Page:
While India and Taiwan don’t have formal diplomatic relations, both sides established representative offices in each other’s capitals in 1995. Besides the Taipei Economic and Cultural Center (TECC) in New Delhi, Taiwan set up an office in Chennai in December 2012 and recently announced plans to enhance its official presence in the country by setting up a new office in Mumbai.

India has the India-Taipei Association (ITA) office in Taipei and these facilities on both sides function as de facto missions and are responsible for promoting cooperation in trade, investment, science and technology, tourism and education.

The growth in India-Taiwan relations has coincided with New Delhi’s ties with China falling to a six-decade low over the military standoff on the Line of Actual Control (LAC).

Interpol Issues Red Corner Notice Against Wanted Khalistani Terrorist Karanvir Singh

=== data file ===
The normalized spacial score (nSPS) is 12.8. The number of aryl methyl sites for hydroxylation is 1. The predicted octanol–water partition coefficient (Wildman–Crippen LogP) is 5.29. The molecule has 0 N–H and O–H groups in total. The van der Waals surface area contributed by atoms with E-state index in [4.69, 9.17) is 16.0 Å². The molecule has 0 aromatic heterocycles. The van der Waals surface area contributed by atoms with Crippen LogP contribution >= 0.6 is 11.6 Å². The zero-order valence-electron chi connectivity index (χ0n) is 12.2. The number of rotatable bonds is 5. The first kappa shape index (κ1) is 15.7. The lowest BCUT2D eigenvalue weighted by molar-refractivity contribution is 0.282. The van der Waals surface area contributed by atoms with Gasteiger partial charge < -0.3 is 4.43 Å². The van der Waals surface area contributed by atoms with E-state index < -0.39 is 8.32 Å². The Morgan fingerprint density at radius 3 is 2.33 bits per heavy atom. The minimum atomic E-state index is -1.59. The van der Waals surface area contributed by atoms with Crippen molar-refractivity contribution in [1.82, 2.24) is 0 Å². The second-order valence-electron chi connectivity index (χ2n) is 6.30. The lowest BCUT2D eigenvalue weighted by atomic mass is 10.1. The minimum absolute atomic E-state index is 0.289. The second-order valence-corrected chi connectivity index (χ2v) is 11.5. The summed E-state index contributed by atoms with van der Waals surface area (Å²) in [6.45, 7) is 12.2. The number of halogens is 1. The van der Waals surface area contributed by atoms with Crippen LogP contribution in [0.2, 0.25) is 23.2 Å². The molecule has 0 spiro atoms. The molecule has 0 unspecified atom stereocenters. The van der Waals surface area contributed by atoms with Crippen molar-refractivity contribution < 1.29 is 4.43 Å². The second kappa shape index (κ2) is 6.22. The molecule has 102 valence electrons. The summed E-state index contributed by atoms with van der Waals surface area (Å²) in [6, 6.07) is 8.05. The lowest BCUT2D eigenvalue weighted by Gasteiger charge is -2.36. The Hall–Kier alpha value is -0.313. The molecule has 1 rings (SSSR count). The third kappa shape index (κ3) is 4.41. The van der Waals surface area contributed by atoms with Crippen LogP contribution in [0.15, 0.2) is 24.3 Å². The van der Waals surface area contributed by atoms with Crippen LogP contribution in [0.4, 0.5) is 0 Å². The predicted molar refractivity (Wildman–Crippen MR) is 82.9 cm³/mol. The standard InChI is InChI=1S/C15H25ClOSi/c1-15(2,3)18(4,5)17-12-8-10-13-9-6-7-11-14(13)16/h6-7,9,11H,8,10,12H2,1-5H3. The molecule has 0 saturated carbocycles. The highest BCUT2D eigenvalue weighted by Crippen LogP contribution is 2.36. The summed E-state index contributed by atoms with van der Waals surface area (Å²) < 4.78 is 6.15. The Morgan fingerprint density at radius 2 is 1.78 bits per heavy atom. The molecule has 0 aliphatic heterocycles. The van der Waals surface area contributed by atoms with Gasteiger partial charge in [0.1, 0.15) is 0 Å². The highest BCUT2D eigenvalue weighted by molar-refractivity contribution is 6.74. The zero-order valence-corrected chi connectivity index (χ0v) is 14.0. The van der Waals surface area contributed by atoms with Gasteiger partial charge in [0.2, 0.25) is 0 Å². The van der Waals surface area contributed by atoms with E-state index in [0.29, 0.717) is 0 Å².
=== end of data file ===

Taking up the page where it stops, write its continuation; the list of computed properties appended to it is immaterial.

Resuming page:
NEW DELHI, Sept 25: The International Criminal Police Organization, commonly known as Interpol, on Monday issued a Red Corner Notice against Karanvir Singh, a member of the banned terrorist group Babbar Khalsa International.

Interpol updated its website by putting out a Red Corner Notice for the Khalistani terrorist.

Singh is believed to be hiding in Pakistan and was a member of the pro-Khalistan terrorist group Babbar Khalsa International, intelligence sources said.

As per the Interpol portal, 38-year-old Karanvir Singh has roots in Punjab's Kapurthala district.

Further, according to Interpol, Singh is wanted by India for criminal conspiracy, murder, offences related to the Arms Act, and Explosive Substances Act, raising funds for terrorist acts, conspiracy, and being a member of a terrorist gang or organisation.

A Red Corner Notice is a request to the law enforcement authorities of Interpol's member countries to find and temporarily detain a person until extradition, surrender, or a similar legal process can take place.